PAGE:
Independent study by RPS Group* indicates initial average potential production rates of up to 35.6 million cubic feet of gas per day (“mmcfd”) (5,900 barrels of oil equivalent per day “boepd”) from a horizontally drilled well situated in the gas zone, based on the data from West Newton A-2 well.

  2. Strange approach again from DoD. Once again suggesting that output from UK on shore sites is minimal.

    In many cases that is correct. However, with that being the case, why make all the fuss attempting to manufacture a case that they will impact climate change?

    Cake and eat it?

    Meanwhile, Brent Crude moving close to $90/barrel. So, the reality is that oil produced on shore in UK with very low production costs and stringent environmental controls, looks to be a prime candidate for production if local demand creates a need for production. People pay their money and the best choice is obvious.

  3. “So, the reality is that oil produced on shore in UK with very low production costs and stringent environmental controls……”

    Stringent environmental controls!
    The reality…..

    “Hundreds of tonnes of climate-warming methane is being released into the atmosphere by the UK’s longest continuously producing onshore oil well, despite curbs ordered by the environmental regulator.”

    • The reality:

      That a plan is in place to correct the methane emissions from that well, (Kimmeridge) with a defined timescale.

      Perhaps 1720 would like to provide information as to whether that is the case with imported oil? It has been suggested on DoD previously that is not the case.

      So, yes, the best choice is obvious-as long as one reads beyond the headline. Thanks for allowing people to focus upon those UK standards in action, 1720. What a great service you provide-for UK on shore oil!

      • Your “U.K. standards in action” were evident when the curbs were ordered in the first place,Martin. But………
        Your heralding of the new “standards in action” have yet to bear fruit.

        The evidence, I am afraid, is that the excellence of the regulatory system in the U.K., often vaunted by such as yourself who continually mistake statements and promises for facts, is still unproven. Thank heavens the anti-fracking lobby did not fall for such boasts.

        You are clearly still having difficulty in grasping the drift of the article in question – continuing emissions despite EA curbs which consequently need reinforcement, rather than ‘Hurrah, the EA has done it. New curbs are here. We have a solution to emissions.’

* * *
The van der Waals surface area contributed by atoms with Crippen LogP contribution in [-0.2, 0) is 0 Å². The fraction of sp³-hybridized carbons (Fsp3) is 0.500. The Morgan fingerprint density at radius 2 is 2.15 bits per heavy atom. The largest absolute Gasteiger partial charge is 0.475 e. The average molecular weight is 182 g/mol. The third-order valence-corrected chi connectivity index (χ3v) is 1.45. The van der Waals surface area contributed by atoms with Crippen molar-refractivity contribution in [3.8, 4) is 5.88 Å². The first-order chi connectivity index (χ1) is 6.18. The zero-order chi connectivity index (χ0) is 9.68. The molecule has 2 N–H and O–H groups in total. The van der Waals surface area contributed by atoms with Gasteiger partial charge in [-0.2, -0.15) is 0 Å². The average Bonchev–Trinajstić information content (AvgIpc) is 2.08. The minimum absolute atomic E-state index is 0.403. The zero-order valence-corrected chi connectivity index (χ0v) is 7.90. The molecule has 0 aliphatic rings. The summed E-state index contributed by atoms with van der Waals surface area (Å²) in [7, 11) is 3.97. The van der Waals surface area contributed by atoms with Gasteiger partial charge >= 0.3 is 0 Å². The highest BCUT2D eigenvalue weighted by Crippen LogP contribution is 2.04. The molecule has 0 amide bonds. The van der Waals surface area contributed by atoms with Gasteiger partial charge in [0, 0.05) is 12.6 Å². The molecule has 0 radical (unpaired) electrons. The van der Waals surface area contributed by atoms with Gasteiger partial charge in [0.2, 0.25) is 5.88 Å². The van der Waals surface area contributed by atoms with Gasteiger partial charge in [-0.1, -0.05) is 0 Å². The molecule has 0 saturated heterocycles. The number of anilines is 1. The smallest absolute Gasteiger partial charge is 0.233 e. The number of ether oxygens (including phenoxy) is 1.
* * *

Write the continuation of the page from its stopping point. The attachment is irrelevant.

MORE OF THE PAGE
Not much more we can do to help a pupil who simply will not see.

        • But the teacher first needs to demonstrate some competence in order to teach, 1720. Otherwise, they should, and will be ignored.

          So, you were unable to show the situation with imported oil.

          It would have saved some time if you had just admitted that.

          Activists are activists, teachers are teachers. The two should not be confused. The first, usually, is proud of a lack of knowledge, the second, usually is proud to pass on knowledge.

          But then 1720, it was stated by someone famous for their grasp of science, that 1720 (the year of the South Sea Bubble) was a period of “irrational exuberance”.

          It all adds up!

          • Distraction and diversion. This is culpable. You can’t be allowed to lead the discussion in another direction simply to avoid detection. You could practise a real apology, if you like, but are you man enough?
            We were not talking about oil, Martin, but about your difficulty in comprehending the article, either that or yet another attempt at diversion and distraction. Why should I react to or engage with an attempt to throw your readers off the scent. Johnson would welcome such a weak-minded reaction just now, would he not? {Edited by moderator]

            I doubt that you will find much support for your eccentric reading of the relevant article on the EA’s failures and attempts to rectify them.

            • I can post what I like, 1720, as long as it is okay with DoD. I would add, that it is researched and accurate. You may fear that, but sorry, such is life.

              You don’t have to react. You have said before you will not-then you do.

              I am posting about oil, 1720. You or “we” may not be doing so. [Edited by moderator]

              If you do some research you will find that oil site, that your [edited by moderator] gas site, is indicating some fairly substantial oil output projections. How good would that be, to enable some of the £400k willfully robbed from the local community to be refunded, simply via a transfer of production to a more local source!

  4. I wonder why this news isn’t headlines in the media. A gas well the size of a football field producing a significant contribution to U.K. gas supply, almost certainly with a lower CO2 cost than imported LNG. Let’s celebrate.

  5. Wonderful news. We should push for our home produced Gas and Oil as hard as we can. To argue it is necessary to import these products from overseas when we have our own resources is insane. We will remain dependant on these products for many years to come. We must act as soon as we possibly can !

  6. “The definition of insanity is doing the same thing over and over and expecting different results.” (Einstein) Apply to the continuing development of fossil fuels.